The 6 most important cannabinoids found in cannabis
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Cannabinoids are the essential compounds that give cannabis its treasured recreational and medical properties. But what are the most common cannabinoids found in cannabis, and just how do they affect our bodies?
WHAT ARE CANNABINOIDS?
The term cannabinoids refers to a group of over 100+ different chemical compounds that interact with cannabinoid receptors. They are what give cannabis its distinct medicinal and recreational properties.
These receptors form part of our endocannabinoid system (or ECS), which is responsible for naturally producing endocannabinoids within our body (such as anandamide, for example) as well as mediating a variety of physiological processes including appetite, pain-sensation, mood, and memory.
The 6 most important cannabinoids in cannabis:
THC, or tetrahydrocannabinol, is arguably the most well-known of all the cannabinoids found in cannabis.
It is a psychoactive compound and is responsible for producing the signature “high” that recreational users treasure. When absorbed by our bodies, THC generally produces strong feelings of elation, relaxation, euphoria, sedation and more.
New research also shows that THC may have a variety of medicinal uses as well. For example, studies suggest that THC may help in the treatment of posttraumatic stress disorder (PTSD), glaucoma, insomnia, as well as chronic pain associated with conditions like fibromyalgia.
One of the biggest concerns about using THC in medicine, however, is the fact that it can produce contrasting effects in people; while it might make one person feel sleepy and relaxed, it might leave another feeling restless, nervous, or anxious.
Research isn’t quite clear on what causes these imbalances; they could be caused by the individual chemistry of our bodies or different concentrations of THC.
CBD, or cannabidiol, is a cannabinoid that has become famous because of its medical properties.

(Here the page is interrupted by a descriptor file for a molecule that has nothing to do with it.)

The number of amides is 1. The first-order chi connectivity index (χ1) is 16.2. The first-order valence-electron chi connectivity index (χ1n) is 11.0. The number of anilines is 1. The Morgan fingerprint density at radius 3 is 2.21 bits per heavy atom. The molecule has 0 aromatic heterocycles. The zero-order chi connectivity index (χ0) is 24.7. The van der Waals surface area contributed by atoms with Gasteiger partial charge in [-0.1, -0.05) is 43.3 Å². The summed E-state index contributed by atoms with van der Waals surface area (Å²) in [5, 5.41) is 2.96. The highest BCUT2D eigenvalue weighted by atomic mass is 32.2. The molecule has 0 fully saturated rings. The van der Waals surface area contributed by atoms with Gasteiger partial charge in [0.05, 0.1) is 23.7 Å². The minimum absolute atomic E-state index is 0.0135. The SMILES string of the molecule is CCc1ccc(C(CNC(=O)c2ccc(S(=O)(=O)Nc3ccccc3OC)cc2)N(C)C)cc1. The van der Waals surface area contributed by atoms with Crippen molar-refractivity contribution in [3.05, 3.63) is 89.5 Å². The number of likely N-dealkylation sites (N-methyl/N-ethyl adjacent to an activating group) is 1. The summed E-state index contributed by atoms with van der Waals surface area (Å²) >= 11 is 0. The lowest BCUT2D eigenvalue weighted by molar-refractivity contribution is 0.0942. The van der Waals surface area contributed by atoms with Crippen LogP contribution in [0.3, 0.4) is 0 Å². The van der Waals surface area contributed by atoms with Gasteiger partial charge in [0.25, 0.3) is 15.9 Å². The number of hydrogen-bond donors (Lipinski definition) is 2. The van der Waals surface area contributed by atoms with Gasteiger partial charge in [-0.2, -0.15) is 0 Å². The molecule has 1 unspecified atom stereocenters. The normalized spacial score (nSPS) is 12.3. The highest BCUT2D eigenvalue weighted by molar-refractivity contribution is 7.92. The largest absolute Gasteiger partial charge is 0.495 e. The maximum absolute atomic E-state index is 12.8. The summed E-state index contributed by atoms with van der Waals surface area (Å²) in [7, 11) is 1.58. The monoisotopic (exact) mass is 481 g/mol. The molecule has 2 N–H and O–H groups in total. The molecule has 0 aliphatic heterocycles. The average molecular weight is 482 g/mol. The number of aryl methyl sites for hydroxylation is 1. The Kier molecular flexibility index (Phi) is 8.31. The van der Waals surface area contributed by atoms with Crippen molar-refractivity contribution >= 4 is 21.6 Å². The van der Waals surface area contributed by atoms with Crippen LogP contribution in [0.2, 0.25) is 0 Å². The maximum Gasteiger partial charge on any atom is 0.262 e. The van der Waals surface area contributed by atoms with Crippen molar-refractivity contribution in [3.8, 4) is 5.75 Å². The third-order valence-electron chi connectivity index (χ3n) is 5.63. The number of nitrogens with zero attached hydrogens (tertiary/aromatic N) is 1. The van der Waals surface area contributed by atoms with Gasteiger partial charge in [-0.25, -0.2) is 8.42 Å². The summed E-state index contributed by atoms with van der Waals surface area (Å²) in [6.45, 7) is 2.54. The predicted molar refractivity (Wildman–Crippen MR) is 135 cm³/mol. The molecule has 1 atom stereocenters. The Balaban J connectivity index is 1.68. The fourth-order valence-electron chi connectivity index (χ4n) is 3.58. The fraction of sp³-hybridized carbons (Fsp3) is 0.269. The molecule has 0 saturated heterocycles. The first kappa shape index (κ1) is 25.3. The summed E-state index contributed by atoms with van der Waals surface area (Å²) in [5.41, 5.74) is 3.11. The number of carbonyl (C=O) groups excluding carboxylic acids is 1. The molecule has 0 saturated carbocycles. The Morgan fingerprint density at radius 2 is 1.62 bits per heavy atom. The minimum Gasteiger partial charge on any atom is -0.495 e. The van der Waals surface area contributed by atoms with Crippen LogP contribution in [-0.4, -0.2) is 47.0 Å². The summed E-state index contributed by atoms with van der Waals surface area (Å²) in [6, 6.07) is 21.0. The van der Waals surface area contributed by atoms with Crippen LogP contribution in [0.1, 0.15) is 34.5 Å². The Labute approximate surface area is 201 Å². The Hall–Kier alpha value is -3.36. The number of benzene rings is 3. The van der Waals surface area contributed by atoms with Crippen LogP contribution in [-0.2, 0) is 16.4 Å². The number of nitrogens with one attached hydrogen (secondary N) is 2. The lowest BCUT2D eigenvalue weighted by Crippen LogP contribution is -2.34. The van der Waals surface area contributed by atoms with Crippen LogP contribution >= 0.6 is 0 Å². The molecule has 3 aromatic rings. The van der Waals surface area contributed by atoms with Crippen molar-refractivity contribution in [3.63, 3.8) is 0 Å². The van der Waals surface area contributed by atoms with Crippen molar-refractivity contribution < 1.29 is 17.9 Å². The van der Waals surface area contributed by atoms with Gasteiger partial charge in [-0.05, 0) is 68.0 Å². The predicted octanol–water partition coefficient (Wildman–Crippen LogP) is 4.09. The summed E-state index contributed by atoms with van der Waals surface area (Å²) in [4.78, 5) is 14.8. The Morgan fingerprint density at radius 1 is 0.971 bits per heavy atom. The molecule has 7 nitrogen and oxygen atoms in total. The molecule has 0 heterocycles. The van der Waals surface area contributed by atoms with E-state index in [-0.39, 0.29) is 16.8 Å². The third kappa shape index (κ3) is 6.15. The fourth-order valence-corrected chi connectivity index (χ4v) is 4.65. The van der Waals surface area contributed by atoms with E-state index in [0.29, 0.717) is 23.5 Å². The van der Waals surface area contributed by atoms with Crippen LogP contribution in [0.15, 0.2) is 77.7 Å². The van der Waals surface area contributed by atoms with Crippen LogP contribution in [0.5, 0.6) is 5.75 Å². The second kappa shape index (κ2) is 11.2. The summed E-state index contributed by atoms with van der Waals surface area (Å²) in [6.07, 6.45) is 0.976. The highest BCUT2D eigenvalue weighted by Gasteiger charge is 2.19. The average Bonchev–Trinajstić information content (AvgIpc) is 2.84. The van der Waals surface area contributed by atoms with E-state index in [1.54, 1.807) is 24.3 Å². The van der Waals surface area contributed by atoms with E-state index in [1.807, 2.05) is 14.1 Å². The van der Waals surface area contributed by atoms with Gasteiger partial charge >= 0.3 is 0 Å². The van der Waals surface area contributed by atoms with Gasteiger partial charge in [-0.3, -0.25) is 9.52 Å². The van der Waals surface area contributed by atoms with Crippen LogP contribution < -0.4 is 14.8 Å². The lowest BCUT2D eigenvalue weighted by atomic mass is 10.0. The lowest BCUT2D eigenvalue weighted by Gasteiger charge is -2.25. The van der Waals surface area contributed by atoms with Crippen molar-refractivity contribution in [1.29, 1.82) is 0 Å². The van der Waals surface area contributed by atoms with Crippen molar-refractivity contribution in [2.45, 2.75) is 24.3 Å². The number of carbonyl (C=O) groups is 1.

Cannabidiol is usually found in higher concentrations in hemp as well as a handful of medical strains which have been purposefully bred to contain high concentrations of CBD.
Most of the strains grown for recreational use, however, tend to be rich in THC and contain only small amounts of CBD.
Most of the hype surrounding medical marijuana is centred on CBD. However, as research into cannabis grows, some of the other cannabinoids listed below are also getting their fair share of attention.
CBD has been found to be effective in the treatment of a wide variety of other conditions, including anxiety, nausea, and chronic neuropathic and inflammatory pain caused by conditions like muscular dystrophy or arthritis, respectively.
CBD, unlike THC, is a non-psychoactive compound, meaning it doesn't produce a psychoactive high like THC.
THCV, or tetrahydrocannabivarin, is a cannabinoid that only recently began making headlines. It is a psychoactive compound known to produce a clear, stimulating cerebral high.
It is a psychoactive compound found in cannabis plants, sometimes in very large amounts; some cannabis varieties from Asian regions (such as China, India, Nepal, Thailand, Afghanistan, and Pakistan), for example, have been found to have a THCV concentrations of over 50%.
While not as much research has gone into THCV as other cannabinoids (such as CBD and THC), studies suggest it has significant medical potential.